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Serving Hot Meals With Christ's Love

Disaster relief workers from the Tennessee Baptist Convention earned high praise from American Red Cross officials working near the "ground zero" blast zone at the World Trade Center.

"Southern Baptists are taking care of us and we can't do it without them," said Maria Lavendeer, an instructor for the Red Cross. "I've always used the Southern Baptists as an example of well-oiled disaster relief teams, but I've never seen them in person."

Lavendeer watched as Tennessee Baptists set up cooking units and prepared food for workers digging through the ruins of the World Trade Center. The Tennessee unit was the closest such operation to the disaster site. After the food was prepared, it was then delivered by Red Cross workers to ground zero.

"This is simply unbelievable," Lavendeer said as the Baptist volunteers cooked, cleaned, and prepared beef stew, chicken and dumplings, and other hot meals for workers.

"These people deserve medals for their work," she said.

The Tennessee team of thirty men and women expected to prepare from 18,000 to 25,000 meals per day during their stay in New York.

The team set up in a gravel parking lot behind a UPS warehouse, with a shower trailer, cooking and serving units, and plenty of southern accents.

For the volunteers, it was a chance to show the people of New York that Southern Baptists care about their plight.

Virginia and John Cole, from First Baptist Church, Huntington, Tenn., said this was the first major disaster relief effort they had been a part of.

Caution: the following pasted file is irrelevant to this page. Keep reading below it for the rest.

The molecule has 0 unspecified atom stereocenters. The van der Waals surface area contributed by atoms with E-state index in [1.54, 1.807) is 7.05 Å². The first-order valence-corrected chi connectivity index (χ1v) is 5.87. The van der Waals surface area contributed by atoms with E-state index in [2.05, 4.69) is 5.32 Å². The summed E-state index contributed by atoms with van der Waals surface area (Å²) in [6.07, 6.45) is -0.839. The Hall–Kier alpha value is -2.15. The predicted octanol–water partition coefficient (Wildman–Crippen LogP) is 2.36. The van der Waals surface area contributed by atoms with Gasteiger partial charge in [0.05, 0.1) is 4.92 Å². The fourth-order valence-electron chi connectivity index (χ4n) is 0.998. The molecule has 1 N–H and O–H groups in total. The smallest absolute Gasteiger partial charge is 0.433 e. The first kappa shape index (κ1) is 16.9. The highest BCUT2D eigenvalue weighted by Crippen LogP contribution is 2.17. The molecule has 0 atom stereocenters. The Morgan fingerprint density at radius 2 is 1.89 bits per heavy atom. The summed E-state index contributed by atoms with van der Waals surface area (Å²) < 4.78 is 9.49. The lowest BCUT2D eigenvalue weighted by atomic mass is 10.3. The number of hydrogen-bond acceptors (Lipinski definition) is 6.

"We just got back last Sunday from Prince Edward Island on mission and we turned around and headed up here," said Virginia Cole, a retired registered nurse. "We can't think of any other place to be. This is where the ministry needs to be."

Joyce Curlington, a volunteer from Roseberry Baptist Church in Mascot, Tenn., said she was proud to be able to serve the citizens of New York.

"It's bringing our country back together," she said while preparing a meal of beef stew.

Steve York, from Hickory Hills Baptist Church in Mt. Juliet, Tenn., is in charge of the TBC's delivery and support team. His job was to oversee the transportation of the unit's trailers and equipment.

A former big rig driver, York said he's noticed a difference in the post-Sept. 11 New Yorkers.

"They are a different people," said York, taking a break from hauling equipment around the site. "They really have a spirit now. Their hearts are open. I believe this is a wakeup call."

York said citizens went out of their way to express appreciation for all the volunteers arriving in New York. In one instance, he said a woman refused to take money for food during a lunch break. He said the impact of the disaster has opened a door for evangelism in the nation's largest city.

"If we don't use this opportunity to show a Christian witness, shame on us," York said.

Even UPS employees turned up at the site to volunteer, unloading supplies from the semis.

"It is amazing how people from all over the country are coming," said Vivian Hung, a UPS worker from New Jersey. "It's so appreciated, giving up personal time to help others. It shows that this country is coming together."

In addition to the Tennessee team, disaster relief units from New York, Virginia, North Carolina, and Kentucky ministered in New York, and a team from North Carolina ministered in Washington, D.C.

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November 2001 Edition
Volume 10, Issue 2
November 2001